Etymology
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poniard (n.)

"a dagger or other short, stabbing weapon," 1580s, from French poinard (early 16c.), from Old French poignal "dagger," literally "anything grasped with the fist," from poing "fist," from Latin pungus "a fist" (from suffixed form of PIE root *peuk- "to prick"). Probably altered in French by association with poindre "to stab." Compare Latin pugnus "fist," pugio "dagger." As a verb from c. 1600, "to stab with or as if with a poniard."

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belly-punch (n.)
also bellypunch, "fist-blow to the stomach," 1811, from belly (n.) + punch (n.3).
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brawl (n.)
mid-15c., "noisy disturbance," from brawl (v.). Meaning "fist-fight" is by 1873.
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sock (n.2)
"a blow, a hit with the fist," 1700, from or related to sock (v.1).
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tae kwon do 
1967, from Korean, said to represent tae "kick" + kwon "fist" + do "art, way, method."
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slug (v.)
"deliver a hard blow with the fist," 1862, from slug (n.3). Related: Slugged; slugging. Slugging-match is from 1878.
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*peuk-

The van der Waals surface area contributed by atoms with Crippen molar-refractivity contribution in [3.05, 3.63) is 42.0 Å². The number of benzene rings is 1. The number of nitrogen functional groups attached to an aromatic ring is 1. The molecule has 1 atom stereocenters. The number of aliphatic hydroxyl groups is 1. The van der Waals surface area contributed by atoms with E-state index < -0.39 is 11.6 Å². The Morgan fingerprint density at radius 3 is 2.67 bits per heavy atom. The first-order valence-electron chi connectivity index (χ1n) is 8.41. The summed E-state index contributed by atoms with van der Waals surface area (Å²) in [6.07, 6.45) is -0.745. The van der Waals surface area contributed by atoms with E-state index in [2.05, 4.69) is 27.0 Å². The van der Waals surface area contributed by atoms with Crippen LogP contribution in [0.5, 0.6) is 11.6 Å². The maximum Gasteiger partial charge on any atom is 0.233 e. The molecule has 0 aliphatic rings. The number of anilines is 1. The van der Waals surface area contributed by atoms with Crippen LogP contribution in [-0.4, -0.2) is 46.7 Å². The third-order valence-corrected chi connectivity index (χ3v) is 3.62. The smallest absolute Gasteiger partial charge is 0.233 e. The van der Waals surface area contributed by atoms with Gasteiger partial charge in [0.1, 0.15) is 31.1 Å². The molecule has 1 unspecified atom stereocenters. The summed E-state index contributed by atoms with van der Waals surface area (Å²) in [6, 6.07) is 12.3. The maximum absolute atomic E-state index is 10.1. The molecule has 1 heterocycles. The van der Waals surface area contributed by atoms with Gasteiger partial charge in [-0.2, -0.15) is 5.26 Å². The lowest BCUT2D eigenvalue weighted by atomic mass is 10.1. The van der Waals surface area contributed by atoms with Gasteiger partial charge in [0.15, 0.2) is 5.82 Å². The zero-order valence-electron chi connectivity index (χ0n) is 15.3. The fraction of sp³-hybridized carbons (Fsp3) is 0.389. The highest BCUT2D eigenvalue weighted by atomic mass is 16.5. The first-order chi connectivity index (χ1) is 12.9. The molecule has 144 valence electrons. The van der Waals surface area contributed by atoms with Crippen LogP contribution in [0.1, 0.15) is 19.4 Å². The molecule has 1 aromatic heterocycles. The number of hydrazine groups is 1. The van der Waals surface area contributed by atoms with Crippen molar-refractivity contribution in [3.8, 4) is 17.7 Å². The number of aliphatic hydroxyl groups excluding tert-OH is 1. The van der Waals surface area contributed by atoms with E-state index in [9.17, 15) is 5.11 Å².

also *peug-, Proto-Indo-European root meaning "to prick."

It forms all or part of: appoint; appointment; bung; compunction; contrapuntal; expugn; expunge; impugn; interpunction; oppugn; pink; poignant; point; pointe; pointillism; poniard; pounce; pugilism; pugilist; pugnacious; pugnacity; punch (n.1) "pointed tool for making holes or embossing;" punch (n.3) "a quick blow with the fist;" punch (v.) "to hit with the fist;" puncheon (n.2) "pointed tool for punching or piercing;" punctilio; punctilious; punctual; punctuate; punctuation; puncture; pungent; punty; Pygmy; repugn; repugnance; repugnant.

It is the hypothetical source of/evidence for its existence is provided by: Greek pyx "with clenched fist," pygme "fist, boxing," pyktes "boxer;" Latin pugnare "to fight," especially with the fists, pungere "to pierce, prick."
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pud (n.2)

"hand, paw, fist," 1650s, "a nursery word," according to OED. It has been compared to Dutch poot "paw;" see paw (n.).

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pugnacity (n.)

"disposition to fight, quarrelsomeness," c. 1600, from Latin pugnacitas "fondness for fighting," from pugnax (genitive pugnacis) "combative," from pugnare "to fight," especially with the fists, "contend against," from pugnus "a fist" (from PIE *pung-, nasalized form of root *peuk- "to prick").

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duke (v.)

"to hit, strike with the fist," by 1952, slang, from dukes. Related: Duked; duking. To duke it out "fight with fisticuffs" is by 1971.

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